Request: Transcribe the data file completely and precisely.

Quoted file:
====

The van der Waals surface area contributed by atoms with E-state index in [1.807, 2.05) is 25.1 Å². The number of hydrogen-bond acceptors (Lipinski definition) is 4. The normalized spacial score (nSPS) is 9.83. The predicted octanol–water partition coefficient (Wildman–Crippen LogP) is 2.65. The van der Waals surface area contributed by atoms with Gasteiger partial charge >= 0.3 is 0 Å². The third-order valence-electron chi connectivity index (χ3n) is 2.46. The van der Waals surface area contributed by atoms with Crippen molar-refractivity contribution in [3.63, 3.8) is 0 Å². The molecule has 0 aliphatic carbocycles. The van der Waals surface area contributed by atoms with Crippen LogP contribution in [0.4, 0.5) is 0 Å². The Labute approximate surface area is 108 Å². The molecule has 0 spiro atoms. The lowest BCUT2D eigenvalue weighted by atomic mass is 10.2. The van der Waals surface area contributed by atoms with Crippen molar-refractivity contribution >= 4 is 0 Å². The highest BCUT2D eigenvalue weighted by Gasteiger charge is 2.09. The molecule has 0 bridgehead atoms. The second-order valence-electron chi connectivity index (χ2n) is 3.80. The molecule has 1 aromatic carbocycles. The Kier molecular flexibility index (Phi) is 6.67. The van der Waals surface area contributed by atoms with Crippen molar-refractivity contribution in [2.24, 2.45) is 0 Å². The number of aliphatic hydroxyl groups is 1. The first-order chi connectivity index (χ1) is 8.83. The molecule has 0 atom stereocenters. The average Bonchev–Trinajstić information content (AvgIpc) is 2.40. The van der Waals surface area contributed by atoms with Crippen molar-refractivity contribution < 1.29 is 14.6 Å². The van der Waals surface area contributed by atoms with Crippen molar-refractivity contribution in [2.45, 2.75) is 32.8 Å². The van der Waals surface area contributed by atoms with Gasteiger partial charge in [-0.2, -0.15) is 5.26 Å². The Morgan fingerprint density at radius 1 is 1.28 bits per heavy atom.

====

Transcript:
The van der Waals surface area contributed by atoms with E-state index in [1.807, 2.05) is 25.1 Å². The number of hydrogen-bond acceptors (Lipinski definition) is 4. The normalized spacial score (nSPS) is 9.83. The predicted octanol–water partition coefficient (Wildman–Crippen LogP) is 2.65. The van der Waals surface area contributed by atoms with Gasteiger partial charge >= 0.3 is 0 Å². The third-order valence-electron chi connectivity index (χ3n) is 2.46. The van der Waals surface area contributed by atoms with Crippen molar-refractivity contribution in [3.63, 3.8) is 0 Å². The molecule has 0 aliphatic carbocycles. The van der Waals surface area contributed by atoms with Crippen LogP contribution in [0.4, 0.5) is 0 Å². The Labute approximate surface area is 108 Å². The molecule has 0 spiro atoms. The lowest BCUT2D eigenvalue weighted by atomic mass is 10.2. The van der Waals surface area contributed by atoms with Crippen molar-refractivity contribution >= 4 is 0 Å². The highest BCUT2D eigenvalue weighted by Gasteiger charge is 2.09. The molecule has 0 bridgehead atoms. The second-order valence-electron chi connectivity index (χ2n) is 3.80. The molecule has 1 aromatic carbocycles. The Kier molecular flexibility index (Phi) is 6.67. The van der Waals surface area contributed by atoms with Crippen molar-refractivity contribution in [2.24, 2.45) is 0 Å². The number of aliphatic hydroxyl groups is 1. The first-order chi connectivity index (χ1) is 8.83. The molecule has 0 atom stereocenters. The average Bonchev–Trinajstić information content (AvgIpc) is 2.40. The van der Waals surface area contributed by atoms with Crippen molar-refractivity contribution < 1.29 is 14.6 Å². The van der Waals surface area contributed by atoms with Crippen molar-refractivity contribution in [2.45, 2.75) is 32.8 Å². The van der Waals surface area contributed by atoms with Gasteiger partial charge in [-0.2, -0.15) is 5.26 Å². The Morgan fingerprint density at radius 1 is 1.28 bits per heavy atom.